T ransgender A merican
V eterans A ssociation
LOWELL -- More than half a century of emotional pain came to an end when Janice Carney opened her eyes on the morning of Feb. 25, 2001, in a Colorado hospital.
Carney, born John Joseph Carney, vividly remembers waking up on her 51st birthday, after eight hours of surgery, and seeing her best friend holding a birthday cake with a single candle on it.
"It was the beginning of my new life," Carney says.
A surgeon removed Carney's male genitalia, which Carney describes as "toxic waste," and reshaped the tissue to medically turn Carney from male to female.
Carney admits the pain from the surgery was "horrible," but says the result was a dream come true.
Carney, now 57, sits in her Lowell apartment, wearing pink Disney slippers with matching pink nail polish. For the first time, Carney says, the outside of her body matches what she has always felt like inside -- female.
A second surgery in 2004 added more cosmetic changes. The surgeries cost $22,000, for which she paid.
Carney has changed her name legally, from John to Janice. And she changed her legal gender, from male to female.
Knew at a young age
He was born John Carney in 1950 to Irish Catholic parents, one of six brothers and two sisters growing up in the Boston area. From a young age, Carney remembers gravitating toward her sisters' dresses and dolls rather than her brothers' toys.
Carney's late father, an abusive alcoholic, was not so understanding. Neither were his classmates.
By age 10, Carney says, "My desire to wear dresses in public was beaten out of me.''
But as Carney grew older, it was hard to keep the urges silent. While still a teenager and in high school, drinking became a way of trying to muffle the screams from within.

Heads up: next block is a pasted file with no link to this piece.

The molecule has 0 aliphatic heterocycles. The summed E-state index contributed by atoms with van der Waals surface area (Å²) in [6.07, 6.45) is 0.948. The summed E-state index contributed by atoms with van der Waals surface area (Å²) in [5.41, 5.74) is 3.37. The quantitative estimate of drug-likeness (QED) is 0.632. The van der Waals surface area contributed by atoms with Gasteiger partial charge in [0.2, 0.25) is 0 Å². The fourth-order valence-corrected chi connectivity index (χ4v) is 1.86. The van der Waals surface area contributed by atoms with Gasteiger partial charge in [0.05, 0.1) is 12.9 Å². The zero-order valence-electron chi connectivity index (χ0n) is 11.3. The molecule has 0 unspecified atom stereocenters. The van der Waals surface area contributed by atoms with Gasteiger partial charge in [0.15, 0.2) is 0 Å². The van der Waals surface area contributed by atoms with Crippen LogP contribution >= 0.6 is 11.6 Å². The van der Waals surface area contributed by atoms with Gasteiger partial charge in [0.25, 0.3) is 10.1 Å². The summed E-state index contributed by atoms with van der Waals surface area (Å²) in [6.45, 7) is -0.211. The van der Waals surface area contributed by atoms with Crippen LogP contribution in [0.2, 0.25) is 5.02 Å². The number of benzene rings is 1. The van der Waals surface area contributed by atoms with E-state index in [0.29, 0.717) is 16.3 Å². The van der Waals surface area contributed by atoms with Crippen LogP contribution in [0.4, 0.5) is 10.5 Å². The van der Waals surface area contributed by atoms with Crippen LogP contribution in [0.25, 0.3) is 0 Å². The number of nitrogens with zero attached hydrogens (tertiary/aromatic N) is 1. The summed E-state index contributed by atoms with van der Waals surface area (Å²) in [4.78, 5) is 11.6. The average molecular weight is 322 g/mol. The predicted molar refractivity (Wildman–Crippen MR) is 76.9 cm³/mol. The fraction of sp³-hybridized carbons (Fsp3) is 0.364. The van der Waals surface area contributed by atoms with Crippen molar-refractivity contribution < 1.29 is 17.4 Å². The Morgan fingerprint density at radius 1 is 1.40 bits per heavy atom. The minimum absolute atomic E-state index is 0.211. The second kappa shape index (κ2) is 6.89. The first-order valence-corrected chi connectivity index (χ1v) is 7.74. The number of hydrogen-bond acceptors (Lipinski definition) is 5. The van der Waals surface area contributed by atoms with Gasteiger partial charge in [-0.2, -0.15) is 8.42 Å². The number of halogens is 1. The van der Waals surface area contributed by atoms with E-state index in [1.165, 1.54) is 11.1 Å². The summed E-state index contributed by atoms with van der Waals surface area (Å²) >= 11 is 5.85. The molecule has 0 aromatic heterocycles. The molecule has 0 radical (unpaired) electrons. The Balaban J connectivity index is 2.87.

One drunken evening, Carney and a friend spent the night bar-hopping in Somerville. Carney says he was acting too effeminate for the neighborhood and paid the price -- a mouth filled with blood and a scar on his chin to remember it.
After graduating from Somerville High School in 1969, Carney joined the Army rather than be drafted. Carney was assigned to be a battalion mail clerk in Vietnam, delivering mail and military orders to the front lines.
During one of those deliveries in 1970, a bomb exploded near Carney's truck. Carney suffered a broken back, hearing loss and post-traumatic stress disorder, which still haunts him today. Carney was shipped back home after 366 days in Vietnam.
He earned a full military disability pension, but unemployed and addicted to alcohol and drugs to numb his unhappiness, Carney admits, "I was a mess."
He worked odd jobs during the day and then worked as an escort at night. Men would hire him to dress up as a female and have sex.
"The funny thing is that I'm not gay," Carney says.
Disgusted with his life, it was during that time that Carney was doing a lot of drugs. In his life before surgery, Carney admits he also attempted suicide.
Carney met a girl who needed a place to stay, so she moved into his apartment. Things were platonic at first, then turned romantic. Several years later, they married and had their first child.
With a son in his life, Carney threw out all his dresses and decided to act more masculine, a "purging." He got a job working on the Boston docks. After five years, Carney left the dock job and began working for the U.S. Postal Service.
Two more children came. It was an American dream, married, with a solid job and a house in Hull. He was happy on the outside, but miserable on the inside. Carney's drinking increased.